Tag Archives: pork belly

Pappardelle with braised pork belly

A slight variation on my usual pork belly in red wine, this just takes a few hours on the stove. I finished the sauce with a few nobs of butter to give it a silky texture that coats the pappardelle.

Ingredients for two

  1. 200g pork belly
  2. 1 onion, finely diced
  3. 1 small carrot, finely diced
  4. 2 stalks celery, finely diced
  5. 1 tomato, roughly diced
  6. 2 glasses red wine
  7. 2 cups chicken stock
  8. fresh thyme
  9. 1 bay leaf
  10. couple of nobs butter
  11. Pappardelle pasta

Method

  1. Brown all edges of the pork belly in a hot pan. You want to get the natural sugars in the meat caramelising. Remove from pan and set aside
  2. In the same pan, add some oil and gently sweat the onions, carrots and celery until they are tender
  3. Add the pork belly back into the pan along with the wine, tomato, herbs and enough chicken stock to just cover the meat
  4. Bring to a boil, cover and reduce the temperature to a simmer. Let lightly bubble away for 2 hours. The liquid will reduce a bit so you may need to check now and then that the pork is still covered. I started to shred the pork after about an hour so that every bit of the pork gets to release its flavour, and also  take on the flavours in the pan. Season to taste
  5. After a couple of hours the liquid in the pan should have reduced by about a half and the pork tender enough to shred into meaty chunks.
  6. Cook pappardelle until just cooked in salted water. Reserve some of the cooking water before you drain the pasta – that starchy salty water helps to make the sauce loose and helps the pasta from sticking
  7. While the pasta is cooking, add a few nobs of cold butter to the sauce. It really gives another dimension to the sauce, making it silky and helping to coat the pasta
  8. Pop the pasta into the pan with the sauce, adding a few tablespoons of the cooking water to help the sauce really coat each ribbon of pasta
  9. Serve hot with a good handful of freshly grated parmesan

Christmas roast

Roasted pork belly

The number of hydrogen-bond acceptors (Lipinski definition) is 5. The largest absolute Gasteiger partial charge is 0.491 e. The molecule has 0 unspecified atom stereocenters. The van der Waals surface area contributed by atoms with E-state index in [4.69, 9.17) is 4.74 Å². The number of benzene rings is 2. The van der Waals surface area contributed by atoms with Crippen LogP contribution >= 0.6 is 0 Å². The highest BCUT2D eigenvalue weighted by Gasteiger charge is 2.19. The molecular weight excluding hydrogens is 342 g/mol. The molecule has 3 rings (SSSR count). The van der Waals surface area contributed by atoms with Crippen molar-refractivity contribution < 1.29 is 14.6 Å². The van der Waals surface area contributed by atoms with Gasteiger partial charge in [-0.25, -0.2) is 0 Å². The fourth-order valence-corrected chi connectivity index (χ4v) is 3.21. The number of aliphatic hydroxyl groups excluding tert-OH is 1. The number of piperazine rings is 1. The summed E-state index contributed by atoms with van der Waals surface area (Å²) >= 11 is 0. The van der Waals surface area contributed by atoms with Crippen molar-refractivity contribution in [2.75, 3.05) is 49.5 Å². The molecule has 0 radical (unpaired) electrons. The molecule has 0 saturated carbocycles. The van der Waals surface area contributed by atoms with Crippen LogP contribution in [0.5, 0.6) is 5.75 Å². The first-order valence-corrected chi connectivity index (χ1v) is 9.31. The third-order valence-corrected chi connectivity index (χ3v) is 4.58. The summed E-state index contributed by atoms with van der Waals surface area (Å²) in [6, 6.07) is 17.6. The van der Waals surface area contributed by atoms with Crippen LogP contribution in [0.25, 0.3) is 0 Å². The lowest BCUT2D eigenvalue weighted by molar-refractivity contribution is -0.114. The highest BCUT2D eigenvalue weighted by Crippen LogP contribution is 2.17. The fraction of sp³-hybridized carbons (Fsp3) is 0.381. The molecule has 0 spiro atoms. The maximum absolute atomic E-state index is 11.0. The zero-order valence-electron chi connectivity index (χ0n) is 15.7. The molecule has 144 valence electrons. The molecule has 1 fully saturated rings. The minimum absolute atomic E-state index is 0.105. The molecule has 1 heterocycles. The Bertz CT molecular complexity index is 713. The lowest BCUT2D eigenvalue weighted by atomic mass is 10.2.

Last year I roasted a turkey for the first and last time. Not that I didn’t like the finished product, there was just so much of it leftover, and with just D and I, turkey leftovers get a little boring, no matter how you try to dress them up.

This year, D will have to do without turkey, as I have the special present of my parents visiting, and I’m reverting to a family tradition of making roast pork for my family.

I’m lucky to live in Singapore where I have easy access to lots and lots of pork belly, my favourite cut of pork to roast.  It’s such a tasty cut of meat, due to the layers of fat between the meat that seem to almost melt once roasted, just basting the meat in tasty goodness and keeping the meat tender and moist.

A little preparation can also give you brilliantly crispy crackling.  Simply pat the meat dry and score the skin every 1 cm (you can also ask your butcher to do this for you).  A great trick is to use a stanley knife – it’s a bit rudimentary, but it works a treat in giving you evenly deep cuts into the skin without any stress at all.

Coat the entire cut of meat in oil, and then rub a liberal amount of salt into the skin, making sure you get salt into the scores.  Then pop into the fridge, uncovered, for a few hours or overnight if you can.  Both the salt and the fridge draw the moisture out of the skin to ensure a really cracking crackling.

Bring the meat out of the oven an hour or two before roasting to bring it to room temperature.

Brush off the excess salt, and then season the entire cut on all sides, above and below with salt and pepper.

Pop onto a roasting tray, and into a hot oven at 230C for 30 minutes to get the crackling going.  Then lower the temperature to 180C for an hour – an hour and a half if you’ve got a huge piece of pork belly.  Because pork belly is a thin-ish cut of meat, it doesn’t take a long time in the oven, but also because of the layers of fat, it’s a forgiving meat to leave in the oven for longer at a low temperature.

Leave out to rest for at least 30 minutes before tucking in.  This will give you time to make gravy with the juices in the tray.

Haricot vert, potatoes roasted in duck fat, honey-glazed carrots

Serve with roasted potatoes (I’m doing mine in duck fat for a more festive touch – if only I could find goose fat !), roasted onions, garlic, leeks and any other vegetables that you can find in your fridge.